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If ever there was a more fitting epitaph for Philadelphia's Bardo Pond than 'right place, wrong time' I've yet to see it. Born out of an intrepid desire to create hallucinogenic sounds inspired by chemicals and other substances against a tidal wave of the music of the day (grunge, college rock, Britpop), it's hardly a surprise that despite crafting dozens of musical pieces - we wouldn't be so churlish as to simply dismiss these creations as just 'songs' - it took four years from their inception in 1991 for a small independent label, Drunken Fish, to stick their heads above the parapet and release their debut long player. And even then two years had passed since the band had initially started work on it.
You see, Bardo Pond are no ordinary band, and in turn Bufo Alvarius, the aforementioned opening gambit of Bardo Pond's extensive career, is no ordinary record. At almost eighty minutes in total across its nine tracks - one of which, 'Amen 29:15', actually lasts as long as the title suggests, just forty-five seconds short of a full half hour. Normally such an exercise in longitude would be seen as something of a test of endurance. Here however, such audacity makes for an enthralling, compelling listen, not to mention single-handedly diversifying the whole post-rock blueprint as a result.
Named after a venomous species of toad, Bufo Alvarius didn't just stand out like the proverbial sore thumb when first released 15years ago, but actually sounds wholly unique today, its only close compatriots probably being White Hills' Glitter Glammer Atrocity or Earth's The Bees Made Honey In The Lion's Skull. However, where both the former and the latter proffer power and sound expansion over tenacity, Bardo Pond are one of those outfits where the adjective 'experimental' genuinely means what it says on the tin. Using a variety of instruments, looped passages, dialogue and incidental noises, the Philadelphia six-piece have generated a record beyond any kind of genre-specific description either then or now, whilst laying the foundations for the six long players and countless singles that succeeded it.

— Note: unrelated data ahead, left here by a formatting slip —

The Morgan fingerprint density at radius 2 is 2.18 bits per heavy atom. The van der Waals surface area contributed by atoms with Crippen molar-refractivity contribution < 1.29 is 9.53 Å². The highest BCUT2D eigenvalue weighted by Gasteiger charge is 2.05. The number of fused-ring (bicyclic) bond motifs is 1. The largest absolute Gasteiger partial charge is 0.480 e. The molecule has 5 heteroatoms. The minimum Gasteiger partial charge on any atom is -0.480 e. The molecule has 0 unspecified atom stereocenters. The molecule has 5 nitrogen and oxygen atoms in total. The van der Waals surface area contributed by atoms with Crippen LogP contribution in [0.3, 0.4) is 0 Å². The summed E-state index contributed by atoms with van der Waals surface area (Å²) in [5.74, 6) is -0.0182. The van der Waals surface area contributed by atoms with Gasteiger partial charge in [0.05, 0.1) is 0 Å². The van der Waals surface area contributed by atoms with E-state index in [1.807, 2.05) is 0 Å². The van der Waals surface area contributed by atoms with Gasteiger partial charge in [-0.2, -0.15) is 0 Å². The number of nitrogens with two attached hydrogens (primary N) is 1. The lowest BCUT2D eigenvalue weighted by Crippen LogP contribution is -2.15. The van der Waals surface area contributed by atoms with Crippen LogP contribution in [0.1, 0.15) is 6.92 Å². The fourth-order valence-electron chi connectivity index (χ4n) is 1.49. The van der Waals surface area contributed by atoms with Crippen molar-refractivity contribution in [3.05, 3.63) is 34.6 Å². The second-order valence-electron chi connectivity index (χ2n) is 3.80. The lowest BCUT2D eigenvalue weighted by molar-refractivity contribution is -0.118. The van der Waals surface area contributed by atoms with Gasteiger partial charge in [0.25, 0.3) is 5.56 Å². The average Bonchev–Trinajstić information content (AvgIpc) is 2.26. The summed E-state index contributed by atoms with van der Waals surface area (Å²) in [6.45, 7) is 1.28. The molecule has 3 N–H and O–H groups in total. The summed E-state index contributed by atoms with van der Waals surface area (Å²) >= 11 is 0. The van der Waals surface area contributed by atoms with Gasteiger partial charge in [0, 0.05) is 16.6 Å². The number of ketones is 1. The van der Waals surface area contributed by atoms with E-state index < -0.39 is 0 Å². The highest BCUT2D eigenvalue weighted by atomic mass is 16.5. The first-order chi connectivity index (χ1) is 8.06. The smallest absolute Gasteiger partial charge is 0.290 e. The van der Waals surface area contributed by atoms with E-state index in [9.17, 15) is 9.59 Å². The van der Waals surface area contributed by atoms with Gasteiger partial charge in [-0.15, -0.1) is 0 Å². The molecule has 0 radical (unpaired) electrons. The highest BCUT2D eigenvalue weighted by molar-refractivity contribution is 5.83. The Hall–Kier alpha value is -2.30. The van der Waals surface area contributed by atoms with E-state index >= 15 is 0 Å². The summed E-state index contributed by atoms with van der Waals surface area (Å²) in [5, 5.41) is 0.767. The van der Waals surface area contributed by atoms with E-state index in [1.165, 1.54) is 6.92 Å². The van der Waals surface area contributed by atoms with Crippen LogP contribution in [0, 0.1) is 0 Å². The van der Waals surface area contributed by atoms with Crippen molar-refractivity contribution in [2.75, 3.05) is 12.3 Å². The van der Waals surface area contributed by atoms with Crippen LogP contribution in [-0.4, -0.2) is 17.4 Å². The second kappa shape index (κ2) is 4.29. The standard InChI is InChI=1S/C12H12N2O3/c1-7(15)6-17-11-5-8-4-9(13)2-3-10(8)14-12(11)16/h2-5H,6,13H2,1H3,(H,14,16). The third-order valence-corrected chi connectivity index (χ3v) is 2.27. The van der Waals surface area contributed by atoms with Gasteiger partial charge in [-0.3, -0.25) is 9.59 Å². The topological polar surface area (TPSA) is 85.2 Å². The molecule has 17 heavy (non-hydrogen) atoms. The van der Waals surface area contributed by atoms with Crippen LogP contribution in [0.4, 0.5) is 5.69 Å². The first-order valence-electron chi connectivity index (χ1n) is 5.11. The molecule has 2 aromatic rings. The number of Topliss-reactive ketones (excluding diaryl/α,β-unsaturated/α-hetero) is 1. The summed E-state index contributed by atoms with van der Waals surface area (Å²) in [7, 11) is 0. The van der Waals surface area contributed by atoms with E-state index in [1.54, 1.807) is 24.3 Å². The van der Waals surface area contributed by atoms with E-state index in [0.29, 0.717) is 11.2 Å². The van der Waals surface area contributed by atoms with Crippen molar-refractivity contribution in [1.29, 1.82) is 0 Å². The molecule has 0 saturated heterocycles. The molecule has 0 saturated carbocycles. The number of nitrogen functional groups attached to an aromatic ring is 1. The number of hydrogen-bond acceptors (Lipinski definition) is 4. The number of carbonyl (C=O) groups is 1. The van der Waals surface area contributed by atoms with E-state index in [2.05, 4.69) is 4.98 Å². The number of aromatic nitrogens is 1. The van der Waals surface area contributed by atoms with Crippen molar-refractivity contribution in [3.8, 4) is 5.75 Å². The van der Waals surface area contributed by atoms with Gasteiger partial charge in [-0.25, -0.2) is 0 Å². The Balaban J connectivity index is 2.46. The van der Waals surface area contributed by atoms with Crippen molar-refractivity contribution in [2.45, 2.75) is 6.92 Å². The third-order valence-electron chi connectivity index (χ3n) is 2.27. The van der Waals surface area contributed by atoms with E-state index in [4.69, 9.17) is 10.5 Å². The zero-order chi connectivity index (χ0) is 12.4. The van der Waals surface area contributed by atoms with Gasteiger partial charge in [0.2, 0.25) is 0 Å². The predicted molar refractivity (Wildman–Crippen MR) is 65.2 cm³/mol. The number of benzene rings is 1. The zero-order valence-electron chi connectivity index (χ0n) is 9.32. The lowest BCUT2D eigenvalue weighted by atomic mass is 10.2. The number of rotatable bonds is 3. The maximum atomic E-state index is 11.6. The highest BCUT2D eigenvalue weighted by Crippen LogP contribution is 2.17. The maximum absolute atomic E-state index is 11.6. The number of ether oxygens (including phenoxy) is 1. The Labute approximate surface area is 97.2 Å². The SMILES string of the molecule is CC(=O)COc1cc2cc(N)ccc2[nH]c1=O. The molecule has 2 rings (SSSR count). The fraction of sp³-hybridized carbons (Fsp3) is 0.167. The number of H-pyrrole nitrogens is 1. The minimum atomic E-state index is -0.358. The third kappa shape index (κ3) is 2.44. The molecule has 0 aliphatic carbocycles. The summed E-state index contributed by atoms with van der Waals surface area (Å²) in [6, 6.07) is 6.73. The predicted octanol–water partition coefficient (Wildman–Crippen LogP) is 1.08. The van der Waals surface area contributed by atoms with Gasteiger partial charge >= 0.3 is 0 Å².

Even from the word go, or in this case 'Adhesive', Bufo Alvarius states its intentions bluntly, Gregorian style chants intermittent with layers of guitar-induced noise that possibly only Godflesh had the propensity to unravel at the time, thickly distorted bass eventually drowning out every sound around it before the song's conclusion. 'Back Porch', meanwhile, reveals an altogether different side to Bardo Pond's make-up, flautist-cum-vocalist Isobel Sollenberger's primal scream cutting through shards of reverb and white noise in a similar fashion to Th' Faith Healers Roxanne Stephen on 'Gorgeous Blue Flower'. Indeed, this is perhaps the closest Bardo Pond get in terms of a conventional song here, as the sparse, percussion heavy 'On A Side Street' and cacophonous bombast of 'Capillary River' both reveal a band still seeking their own identity, albeit in a spontaneous rather than structured manner.
Despite Sollenberger and fellow vocalist Michael Gibbons' seamless duet on 'No Time To Waste', the vocals for the most part remain inaudible, buried succinctly under an opulent den of sleazy riffs and brutal elegy. Both 'Absence' and the closing 'Fixed' - the latter an addition to the original pressing - suggest one of the main inspirations for Bardo Pond's existence, certainly at this point, were undoubtedly Sonic Youth, both displaying the main characteristics of the New York foursome down to the fractured and detuned breakdown of 'Absence' and Sollenberger's cooed Gordonisms on both. 'Vent' meanwhile pays homage to My Bloody Valentine's Loveless, its venerated guitar loops segueing into a maelstrom of white noise before the final third.
Perhaps now the most distinguishing quality to Bufo Alvarius is just how timeless it feels, proof that when applied in a conducive state, the drugs most certainly do work.
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